The WPT-EV manufacturers have confirmed that systems have been designed to meet the emission limits for inductive short range devices (SRDs) in ERC Recommendation 74-01. The report shows that these limits fall well short of providing adequate protection for the services studied.

For the amateur service, given the planned density of WPT-EV systems, it is calculated that there will be a widespread and serious impact on its operation in the vicinity of WPT systems should spurious emissions, measured at 10 m, be at the current limits of ERC Recommendation 74-01. An appropriate limit at 10 m would be: -46 dBµA/m at 300 kHz reducing by 7 dB per frequency decade to -60.0 dBµA/m at 30 MHz. This can be relaxed by 20 dB if all WPT systems adopt a single common frequency of operation.

WPT-EV is an emerging and evolving technology. To ensure a low probability of harmful interference to radiocommunication services, further study is required, including evaluation of real equipment, mitigation techniques and other measures to improve WPT-EV systems. The ERC recommendation of 74-01 (12) for WPT-EV is inappropriate. The specification is for short range devices like cellphones and small device chargers like toothbrushes, and not for a WPT-EV device that requires up to 22 kW of power.

Radio amateurs are very aware of the problem and have started projects to measure the noise floor. The German Amateur Radio Society (DARC) is working on a system that is close to the ITU-R measurement methods. They are using an active vertical antenna (active E-field probes). The receivers are based on a Red Pitaya using different input bandwidths. Each receiver has a dynamic range of 100+ dB, by applying two receivers in parallel the dynamic range is extended significantly. DARC plans to roll out 50 systems during 2019.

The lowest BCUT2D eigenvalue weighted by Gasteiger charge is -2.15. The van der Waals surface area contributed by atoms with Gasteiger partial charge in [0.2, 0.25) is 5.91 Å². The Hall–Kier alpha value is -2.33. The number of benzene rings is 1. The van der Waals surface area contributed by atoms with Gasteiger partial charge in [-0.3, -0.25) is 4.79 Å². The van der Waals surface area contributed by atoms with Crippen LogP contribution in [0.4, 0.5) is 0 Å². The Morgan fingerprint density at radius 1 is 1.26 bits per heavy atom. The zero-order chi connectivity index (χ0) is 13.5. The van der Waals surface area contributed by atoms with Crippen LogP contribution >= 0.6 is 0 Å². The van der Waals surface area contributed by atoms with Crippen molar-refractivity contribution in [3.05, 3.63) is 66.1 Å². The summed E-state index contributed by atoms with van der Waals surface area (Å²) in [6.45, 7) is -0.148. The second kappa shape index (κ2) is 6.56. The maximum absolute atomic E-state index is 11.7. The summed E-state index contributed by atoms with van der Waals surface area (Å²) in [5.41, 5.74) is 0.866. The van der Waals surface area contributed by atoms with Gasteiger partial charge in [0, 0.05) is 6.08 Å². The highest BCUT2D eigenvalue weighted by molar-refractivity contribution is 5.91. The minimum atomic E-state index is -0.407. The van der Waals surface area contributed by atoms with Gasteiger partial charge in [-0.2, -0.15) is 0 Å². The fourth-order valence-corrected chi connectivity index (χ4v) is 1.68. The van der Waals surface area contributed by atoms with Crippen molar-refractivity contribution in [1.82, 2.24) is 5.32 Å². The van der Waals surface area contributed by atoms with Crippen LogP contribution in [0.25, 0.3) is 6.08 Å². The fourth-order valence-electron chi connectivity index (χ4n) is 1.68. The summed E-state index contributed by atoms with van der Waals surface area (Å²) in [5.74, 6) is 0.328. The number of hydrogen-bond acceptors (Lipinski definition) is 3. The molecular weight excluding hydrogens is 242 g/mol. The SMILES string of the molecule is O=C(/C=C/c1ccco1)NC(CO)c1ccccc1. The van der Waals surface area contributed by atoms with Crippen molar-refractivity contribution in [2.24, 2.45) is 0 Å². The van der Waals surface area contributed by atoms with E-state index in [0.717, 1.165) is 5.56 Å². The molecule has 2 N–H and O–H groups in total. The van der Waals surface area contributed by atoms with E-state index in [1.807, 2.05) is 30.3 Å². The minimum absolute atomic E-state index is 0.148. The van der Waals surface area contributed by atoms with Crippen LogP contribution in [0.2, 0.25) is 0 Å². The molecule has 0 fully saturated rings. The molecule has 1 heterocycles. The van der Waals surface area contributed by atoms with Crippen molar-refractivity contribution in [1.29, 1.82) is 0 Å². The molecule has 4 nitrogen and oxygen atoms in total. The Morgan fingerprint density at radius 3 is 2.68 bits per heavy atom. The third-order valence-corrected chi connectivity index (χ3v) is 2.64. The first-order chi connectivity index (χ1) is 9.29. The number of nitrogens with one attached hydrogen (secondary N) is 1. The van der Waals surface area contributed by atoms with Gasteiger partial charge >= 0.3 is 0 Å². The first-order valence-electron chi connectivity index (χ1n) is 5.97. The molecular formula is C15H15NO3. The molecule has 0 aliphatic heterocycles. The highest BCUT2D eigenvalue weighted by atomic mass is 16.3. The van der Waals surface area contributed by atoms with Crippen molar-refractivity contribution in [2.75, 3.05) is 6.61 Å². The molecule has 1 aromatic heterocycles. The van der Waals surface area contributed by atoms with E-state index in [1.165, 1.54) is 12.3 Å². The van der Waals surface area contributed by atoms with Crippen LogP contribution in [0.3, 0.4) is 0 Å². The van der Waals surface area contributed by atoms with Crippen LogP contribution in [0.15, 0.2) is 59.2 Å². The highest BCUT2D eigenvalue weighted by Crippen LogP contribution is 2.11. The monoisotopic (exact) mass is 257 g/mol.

The South African Radio League (SARL) is taking a different approach. It is encouraging radio amateurs to set up their own HF noise monitoring systems using a dongle and a Raspberry Pi. A number of stations are already in place and streaming data to a national server.

Fig. 1: Prototype HF noise floor monitoring system using a RTL dongle and a Raspberry Pi. It will soon be installed at the Jeugland Radio Club in Kempton Park and at the National Amateur Radio Centre in Radiokop, Roodepoort.


Snapshot of noise level on the 7 MHz band measured on 23 April 2019

The SARL HF noise monitoring system takes a 12 x 1 MHz bandwidth sample every two minutes using the RTL power utility and saves the measurements in a CVS file. The two-minute scheduling is done with a Crontab calling a script in the HF-noise directory. The RF samples are taken at a 1 MHz bandwidth from 1 MHz to 30 MHz, therefore 29 of CVS files are created and get appended as the measurements are made.

The data recorded is at this stage not calibrated data as individual stations use different antennas and dongle arrangements. The SARL is working on a project to develop a standard antenna which can be calibrated. Currently, the system is used to show trends over time at individual stations and has already been used by individual radio amateurs to resolve noise issues in their areas. The system is under continuous development.

The SARL project is a start and is making radio amateurs more aware of the looming problems and encouraging them to start mitigating noise problems in their own area.

The SARL submitted a paper to the International Amateur Radio Union Interim meeting in Vienna on 27 April 2019 urging other national amateur radio societies to join the initiative.

Fig. 2: Snapshot of noise level on the 7 MHz band measured on 23 April 2019.